Faith Evans

Faith Evans’s latest single “I Deserve It,” featuring Missy Elliott and Sharaya J., highlights her unmarried woman status as she and her friends listen to a litany of come-ons from dudes in the club. “Even before I finished writing the song, I knew I wanted to get Missy on there,” she recalls from a New York City hotel room. Her upcoming disc Incomparable (slated for release November 24) is her first solo project in four years. “I wasn’t sure what Missy was working on or if she would have time, but we got it done.”

Back in her Emmanuel Baptist Church days in Newark, New Jersey—where she joined the choir at 5 years old and sang in the choir with a future MC named Reggie (Redman) Nobles—Faith was inspired by the voices of the Clark Sisters, especially sister Karen. Meeting years later, she and Karen Clark collaborate often. “We did an inspirational song for my album called ‘Paradise,’ ” Faith says. In the past, the two powerhouse singers worked together on “Nothing Without You,” from Clark’s 1997 solo debut. “We also recorded another song for Karen’s new album.”

It was in the jiggy era of 1994 when writer/vocalist Faith Evans first arrived on the scene, a shy girl with a daughter and a hoopty that was constantly breaking down. After a chance meeting with Sean “Diddy” Combs, the emerging king of hip-hop cool invited Faith to the studio to become part of his fledging Bad Boy Entertainment team. Working behind the scenes in various capacities before getting signed as an official artist, one day Faith would be picking up Usher from school (yes, bananas); on another, she’d be writing lyrics for yet another Puff project.

“Every day was something different,” the former “First Lady of Bad Boy” says. The label celebrates its 20th anniversary this year. “This was before he built Daddy’s House [recording studio] and we were working out of the Hit Factory. Puff would book all the rooms and have an assembly line of writers and producers making tracks.



“Puff trusted my opinion. I remember him taking me and [producer] Chucky Thompson to Atlanta with him to hear 112, because he wanted to know what we thought. Puff is a creative visionary, but at that time, we were all figuring it out.”

It was at the Hit Factory where Faith recorded her early classics “You Used to Love Me” and “Soon As I Get Home.” It was also where she met her first husband, legendary MC Chris “the Notorious B.I.G.” Wallace. “Big tried to act quiet when I first met him, but that was all a front,” Faith says. “Big was a jokester; both of us are Gemini, so we had a lot of fun together. When he asked me to marry him, I was ready. The only problem was, Biggie wasn’t.”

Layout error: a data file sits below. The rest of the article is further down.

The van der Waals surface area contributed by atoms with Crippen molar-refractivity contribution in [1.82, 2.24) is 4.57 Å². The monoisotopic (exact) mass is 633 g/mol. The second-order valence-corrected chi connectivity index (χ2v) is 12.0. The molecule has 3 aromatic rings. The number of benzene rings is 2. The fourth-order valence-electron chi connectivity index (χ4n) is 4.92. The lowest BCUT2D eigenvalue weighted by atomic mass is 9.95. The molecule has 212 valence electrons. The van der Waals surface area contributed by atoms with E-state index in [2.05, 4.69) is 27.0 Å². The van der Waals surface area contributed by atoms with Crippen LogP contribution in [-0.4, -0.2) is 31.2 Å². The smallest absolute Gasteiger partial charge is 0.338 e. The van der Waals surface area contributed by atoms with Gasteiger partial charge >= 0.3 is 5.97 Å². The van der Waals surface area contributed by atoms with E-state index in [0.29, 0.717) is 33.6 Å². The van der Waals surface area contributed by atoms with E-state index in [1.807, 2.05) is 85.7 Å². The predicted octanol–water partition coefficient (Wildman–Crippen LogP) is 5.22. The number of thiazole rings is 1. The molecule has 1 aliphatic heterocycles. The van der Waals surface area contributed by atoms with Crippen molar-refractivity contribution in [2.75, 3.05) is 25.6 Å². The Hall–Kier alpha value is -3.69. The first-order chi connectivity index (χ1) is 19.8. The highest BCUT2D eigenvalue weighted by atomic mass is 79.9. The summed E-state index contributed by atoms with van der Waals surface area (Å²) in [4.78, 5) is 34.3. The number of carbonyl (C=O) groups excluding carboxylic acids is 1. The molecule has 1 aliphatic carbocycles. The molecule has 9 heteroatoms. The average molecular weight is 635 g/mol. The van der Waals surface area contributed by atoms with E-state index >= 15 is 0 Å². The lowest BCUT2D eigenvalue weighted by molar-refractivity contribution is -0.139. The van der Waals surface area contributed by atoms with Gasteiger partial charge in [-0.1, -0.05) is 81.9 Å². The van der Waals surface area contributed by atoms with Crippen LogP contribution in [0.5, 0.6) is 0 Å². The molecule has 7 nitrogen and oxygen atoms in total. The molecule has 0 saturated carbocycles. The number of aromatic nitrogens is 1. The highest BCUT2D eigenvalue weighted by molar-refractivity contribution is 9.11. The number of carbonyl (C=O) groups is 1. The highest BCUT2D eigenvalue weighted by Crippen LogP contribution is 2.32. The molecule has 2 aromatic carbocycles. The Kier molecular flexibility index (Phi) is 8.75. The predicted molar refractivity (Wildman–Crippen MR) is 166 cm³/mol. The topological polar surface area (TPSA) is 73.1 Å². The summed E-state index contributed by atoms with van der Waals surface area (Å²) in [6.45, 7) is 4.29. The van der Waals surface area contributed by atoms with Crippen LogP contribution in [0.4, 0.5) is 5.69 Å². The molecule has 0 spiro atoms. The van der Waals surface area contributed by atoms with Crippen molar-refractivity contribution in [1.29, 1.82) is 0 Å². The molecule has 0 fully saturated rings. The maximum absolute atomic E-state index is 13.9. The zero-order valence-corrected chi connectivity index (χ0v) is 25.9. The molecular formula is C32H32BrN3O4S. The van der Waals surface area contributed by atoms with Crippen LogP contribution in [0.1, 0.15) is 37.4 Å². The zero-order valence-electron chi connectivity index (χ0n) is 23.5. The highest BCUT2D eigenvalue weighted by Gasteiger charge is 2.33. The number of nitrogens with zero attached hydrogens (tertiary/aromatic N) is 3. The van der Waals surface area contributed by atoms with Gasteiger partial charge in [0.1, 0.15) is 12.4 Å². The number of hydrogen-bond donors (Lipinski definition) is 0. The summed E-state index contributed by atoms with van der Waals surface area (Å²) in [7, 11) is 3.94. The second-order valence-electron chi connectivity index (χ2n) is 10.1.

As documented in the 2009 film Notorious (based on co-screenwriter Cheo Hodari Coker’s brilliant biography, Unbelievable: The Life, Death, and Afterlife of the Notorious B.I.G.), the glam couple’s doomed relationship was turbulent from the beginning. With Big’s constant cheating with protégés Lil’ Kim, Charli Baltimore and countless groupies, Faith was always more than ready to rough up her rivals. Indeed, if fans learned anything new from Notorious, it was that Faith knows how to throw a punch.

“I hated to fight when I was younger, but growing up in Newark, I saw my share of them,” she confesses. “I don’t consider myself a prizefighter, but I have guts and a fearless attitude. Looking back at those days, I’m like, ‘What was I thinking?’ ”

For many fans of ’90s soul music, one of the standouts of Faith’s early career was her duet with label mate Carl Thomas on the wonderfully beautiful break-up song “Can’t Believe,” which appeared on her third album Faithfully in 2001. “Originally that was done as a remix for Carl’s song ‘Emotional,’ but I’m not sure what happened. I thought my vocals could have been better, but Puff kept telling me I was killing it.”

The last time I interviewed Faith in 2010, she was working on a reality show about her family. Of course, that show hasn’t materialized as of yet. Instead, the world was blessed R&B Divas: Atlanta in 2012. Featuring Monifah Carter, Angie Stone, Keke Wyatt and other divas, Faith was also the executive producer. But with the current season, she wasn’t invited back to the show. “It wasn’t my decision not to come back, but at the same time, my input into the show was no longer respected. Right now I’m working on other stuff. I want to have a new show hopefully next year.” For the moment, Faith’s reality is her new music on Incomparable, and trust, it gets no realer than this.

Cultural critic Michael A. Gonzales has written cover stories for Vibe, Uptown, Essence, XXL, Wax Poetics and elsewhere. He’s also written for New York and The Village Voice. Read him at Blackadelic Pop and follow him on Twitter @gonzomike.



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